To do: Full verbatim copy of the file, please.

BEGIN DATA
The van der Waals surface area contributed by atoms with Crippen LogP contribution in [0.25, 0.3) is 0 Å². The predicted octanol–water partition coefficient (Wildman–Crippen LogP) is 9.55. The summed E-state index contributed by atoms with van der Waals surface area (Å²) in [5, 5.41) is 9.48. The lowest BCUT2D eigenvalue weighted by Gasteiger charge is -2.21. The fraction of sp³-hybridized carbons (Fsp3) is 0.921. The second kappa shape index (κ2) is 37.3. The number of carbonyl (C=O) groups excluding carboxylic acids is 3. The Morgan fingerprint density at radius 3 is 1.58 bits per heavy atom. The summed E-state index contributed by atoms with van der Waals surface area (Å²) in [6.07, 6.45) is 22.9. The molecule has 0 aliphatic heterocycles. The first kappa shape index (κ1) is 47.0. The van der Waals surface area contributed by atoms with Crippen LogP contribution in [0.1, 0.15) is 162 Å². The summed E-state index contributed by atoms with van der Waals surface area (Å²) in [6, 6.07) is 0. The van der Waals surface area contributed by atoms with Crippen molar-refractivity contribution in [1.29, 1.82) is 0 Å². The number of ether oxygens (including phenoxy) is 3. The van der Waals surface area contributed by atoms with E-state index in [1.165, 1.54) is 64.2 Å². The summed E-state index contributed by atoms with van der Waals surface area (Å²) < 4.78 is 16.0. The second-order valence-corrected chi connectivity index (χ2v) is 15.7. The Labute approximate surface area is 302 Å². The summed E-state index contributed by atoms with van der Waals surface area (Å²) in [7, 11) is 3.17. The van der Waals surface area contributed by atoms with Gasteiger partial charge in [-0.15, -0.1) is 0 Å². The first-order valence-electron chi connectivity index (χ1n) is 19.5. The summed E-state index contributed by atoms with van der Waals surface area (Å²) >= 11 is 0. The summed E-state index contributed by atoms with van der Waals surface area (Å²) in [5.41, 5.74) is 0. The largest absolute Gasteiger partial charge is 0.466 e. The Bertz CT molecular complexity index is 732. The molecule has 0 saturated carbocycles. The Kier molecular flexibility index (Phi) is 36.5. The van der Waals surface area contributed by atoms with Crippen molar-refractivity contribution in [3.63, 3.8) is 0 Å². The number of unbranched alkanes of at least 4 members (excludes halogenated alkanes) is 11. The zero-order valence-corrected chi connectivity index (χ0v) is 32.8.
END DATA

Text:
The van der Waals surface area contributed by atoms with Crippen LogP contribution in [0.25, 0.3) is 0 Å². The predicted octanol–water partition coefficient (Wildman–Crippen LogP) is 9.55. The summed E-state index contributed by atoms with van der Waals surface area (Å²) in [5, 5.41) is 9.48. The lowest BCUT2D eigenvalue weighted by Gasteiger charge is -2.21. The fraction of sp³-hybridized carbons (Fsp3) is 0.921. The second kappa shape index (κ2) is 37.3. The number of carbonyl (C=O) groups excluding carboxylic acids is 3. The Morgan fingerprint density at radius 3 is 1.58 bits per heavy atom. The summed E-state index contributed by atoms with van der Waals surface area (Å²) in [6.07, 6.45) is 22.9. The molecule has 0 aliphatic heterocycles. The first kappa shape index (κ1) is 47.0. The van der Waals surface area contributed by atoms with Crippen LogP contribution in [0.1, 0.15) is 162 Å². The summed E-state index contributed by atoms with van der Waals surface area (Å²) in [6, 6.07) is 0. The van der Waals surface area contributed by atoms with Crippen molar-refractivity contribution in [1.29, 1.82) is 0 Å². The number of ether oxygens (including phenoxy) is 3. The van der Waals surface area contributed by atoms with E-state index in [1.165, 1.54) is 64.2 Å². The summed E-state index contributed by atoms with van der Waals surface area (Å²) < 4.78 is 16.0. The second-order valence-corrected chi connectivity index (χ2v) is 15.7. The Labute approximate surface area is 302 Å². The summed E-state index contributed by atoms with van der Waals surface area (Å²) in [7, 11) is 3.17. The van der Waals surface area contributed by atoms with Gasteiger partial charge in [-0.15, -0.1) is 0 Å². The first-order valence-electron chi connectivity index (χ1n) is 19.5. The summed E-state index contributed by atoms with van der Waals surface area (Å²) >= 11 is 0. The summed E-state index contributed by atoms with van der Waals surface area (Å²) in [5.41, 5.74) is 0. The largest absolute Gasteiger partial charge is 0.466 e. The Bertz CT molecular complexity index is 732. The molecule has 0 saturated carbocycles. The Kier molecular flexibility index (Phi) is 36.5. The van der Waals surface area contributed by atoms with Crippen molar-refractivity contribution in [3.63, 3.8) is 0 Å². The number of unbranched alkanes of at least 4 members (excludes halogenated alkanes) is 11. The zero-order valence-corrected chi connectivity index (χ0v) is 32.8.